UK Paragliding XC Season 2015 Summary

Flying cross country (XC) on a paraglider in the UK offers many challenges and unique experiences. In this article Flybubble’s MD and Chief Flying Instructor, Carlo Borsattino summarises the action from the most successful UK paragliding XC season in history… so grab a cuppa and enjoy the lengthy report at your leisure! There’s lots to learn from reviewing the days that worked well, and what pilots chose to do.

The Pilots’ Tales section offers a unique perspective from some of the leading pilots in the UK. To make it easier to read we refer to the 2015 UK Paragliding XC League as ‘the League’ and have rounded all distances to the nearest kilometre.

Over to Carlo…

Introduction

Few pilots fly cross country because of winning XC leagues, but it is as a nice way to share flights with others and be inspired by them. When choosing my flight objectives for the day, I try to work out what the most enjoyable flight would be in the given conditions, then I set an ambitious yet achievable goal based on this. This way I get the most out the day’s flying and, if I’m lucky enough to achieve my predicted goal, I’ll do well in the league as well.
 
The longest distances and highest scores don’t necessarily mean the best or most fun flights, but for the sake of simplicity I’ve focused on the highlights. I don’t have the time to write about all 2116 flights logged in the league, but I’m sure most of them were wonderful experiences!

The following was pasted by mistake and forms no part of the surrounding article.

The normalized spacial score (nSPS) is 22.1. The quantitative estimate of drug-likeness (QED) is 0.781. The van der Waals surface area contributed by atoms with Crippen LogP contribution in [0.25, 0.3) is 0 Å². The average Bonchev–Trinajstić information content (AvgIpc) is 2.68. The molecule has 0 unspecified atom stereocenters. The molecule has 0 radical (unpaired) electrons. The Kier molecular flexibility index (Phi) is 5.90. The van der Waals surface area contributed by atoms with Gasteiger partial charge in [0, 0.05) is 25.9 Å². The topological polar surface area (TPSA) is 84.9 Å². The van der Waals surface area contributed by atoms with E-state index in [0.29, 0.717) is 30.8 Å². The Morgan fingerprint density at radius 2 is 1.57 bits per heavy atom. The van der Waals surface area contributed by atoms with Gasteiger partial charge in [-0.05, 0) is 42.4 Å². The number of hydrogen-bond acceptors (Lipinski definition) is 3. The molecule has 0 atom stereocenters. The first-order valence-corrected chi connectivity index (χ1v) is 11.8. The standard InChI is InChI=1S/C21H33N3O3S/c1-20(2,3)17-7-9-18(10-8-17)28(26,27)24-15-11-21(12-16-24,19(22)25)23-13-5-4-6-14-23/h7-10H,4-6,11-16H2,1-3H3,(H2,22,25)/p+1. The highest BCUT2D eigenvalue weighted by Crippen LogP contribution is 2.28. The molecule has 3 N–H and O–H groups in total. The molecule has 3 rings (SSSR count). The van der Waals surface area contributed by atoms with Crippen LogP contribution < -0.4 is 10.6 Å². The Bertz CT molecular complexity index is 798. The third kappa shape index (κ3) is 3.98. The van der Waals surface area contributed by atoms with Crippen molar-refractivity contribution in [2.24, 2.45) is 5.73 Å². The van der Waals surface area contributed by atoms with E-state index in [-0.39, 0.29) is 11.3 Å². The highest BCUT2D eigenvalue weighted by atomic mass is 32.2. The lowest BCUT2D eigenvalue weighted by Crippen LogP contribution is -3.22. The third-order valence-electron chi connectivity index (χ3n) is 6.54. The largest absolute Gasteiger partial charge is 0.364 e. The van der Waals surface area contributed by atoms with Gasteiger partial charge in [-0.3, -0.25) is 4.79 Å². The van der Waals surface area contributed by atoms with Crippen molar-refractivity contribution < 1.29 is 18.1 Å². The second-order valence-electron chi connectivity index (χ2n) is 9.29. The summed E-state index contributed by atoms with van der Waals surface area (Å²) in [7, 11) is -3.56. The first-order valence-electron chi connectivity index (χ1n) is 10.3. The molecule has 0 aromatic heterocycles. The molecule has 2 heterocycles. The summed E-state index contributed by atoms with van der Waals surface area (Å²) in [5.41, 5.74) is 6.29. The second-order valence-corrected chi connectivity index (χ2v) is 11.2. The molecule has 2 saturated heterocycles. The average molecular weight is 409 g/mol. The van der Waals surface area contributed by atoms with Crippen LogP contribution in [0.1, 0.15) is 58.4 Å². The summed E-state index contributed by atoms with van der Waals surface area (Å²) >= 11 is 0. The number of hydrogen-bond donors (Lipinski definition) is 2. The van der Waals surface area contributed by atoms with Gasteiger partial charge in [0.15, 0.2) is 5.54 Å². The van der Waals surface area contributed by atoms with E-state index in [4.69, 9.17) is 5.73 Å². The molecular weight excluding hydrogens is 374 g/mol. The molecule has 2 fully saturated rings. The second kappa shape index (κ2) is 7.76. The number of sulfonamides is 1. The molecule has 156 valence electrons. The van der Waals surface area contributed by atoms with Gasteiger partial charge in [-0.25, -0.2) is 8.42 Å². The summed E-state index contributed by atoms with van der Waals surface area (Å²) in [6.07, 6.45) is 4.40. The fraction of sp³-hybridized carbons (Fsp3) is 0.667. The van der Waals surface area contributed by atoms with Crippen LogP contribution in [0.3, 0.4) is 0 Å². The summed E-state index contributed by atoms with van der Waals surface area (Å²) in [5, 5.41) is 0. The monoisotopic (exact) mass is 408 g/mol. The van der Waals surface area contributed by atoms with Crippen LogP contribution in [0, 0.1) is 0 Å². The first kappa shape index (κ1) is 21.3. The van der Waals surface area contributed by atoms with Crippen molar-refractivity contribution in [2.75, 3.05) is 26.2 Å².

You can study all the flights on each day by using the Daily Flights table on the league like, for example, 31st August 2014.
 

2015 UK Paragliding XC Season
Preparing to fly XC on one of the best days of 2015.

Winter 2014/15 XC Paragliding in the UK

Since each year the League season actually runs from 1st November to 31st October, the first really notable XC day for the ‘2015 season’ was the 23rd November 2014. Several pilots in North Devon managed impressive coastal turnpoint flights ending with inlands XCs totalling over 50km. Top flight of the day was by Richard Osborne, who managed 55km on his trusty Advance Omega 8 from Trentishoe, getting to over 3000ft above sea level (ASL) and landing in West Buckland. Richard’s partner Annee Breckenridge also managed a great flight of 51km on her Advance Sigma 8.

Annee recounts: “A clear chilly day, a lovely northerly forecast and a still warm sea, it was the perfect day for our North Coast Run. A posse of pilots took off from Trentishoe and bagged the first turnpoint as far across Combe Martin bay as their nerve and the cracking sea thermals allowed. The run was on! Easterly along the coast, crossing ever wider coves and the craggy spines over the Valley of the Rocks. Next we crossed the wide Lynmouth Bay and took a moment to top up before crossing the formidable Foreland Point and England’s highest sea cliffs. Then only the trees to surf to Porlock Weir. Some landed there but we turned and, despite a slight head wind, took the stunning run back. Initial sink over the trees, a hard into wind push round the point then increasing thermals and over 1600ft, looking down on take-off. There I landed and proceeded to mop up the lads who had been unable to resist the final lure of heading inland.”

Annee Breckenridge laps up a perfect day in Devon

Annee Breckenridge laps up a perfect day in Devon for a North Coast Run!

We had to wait until 2015 for the next notable day: 27th February. I took the new Gin GTO 2 for a test drive, and ended up having a surprising, freezing XC from Devil’s Dyke on the South Downs. Read my write-up of this flight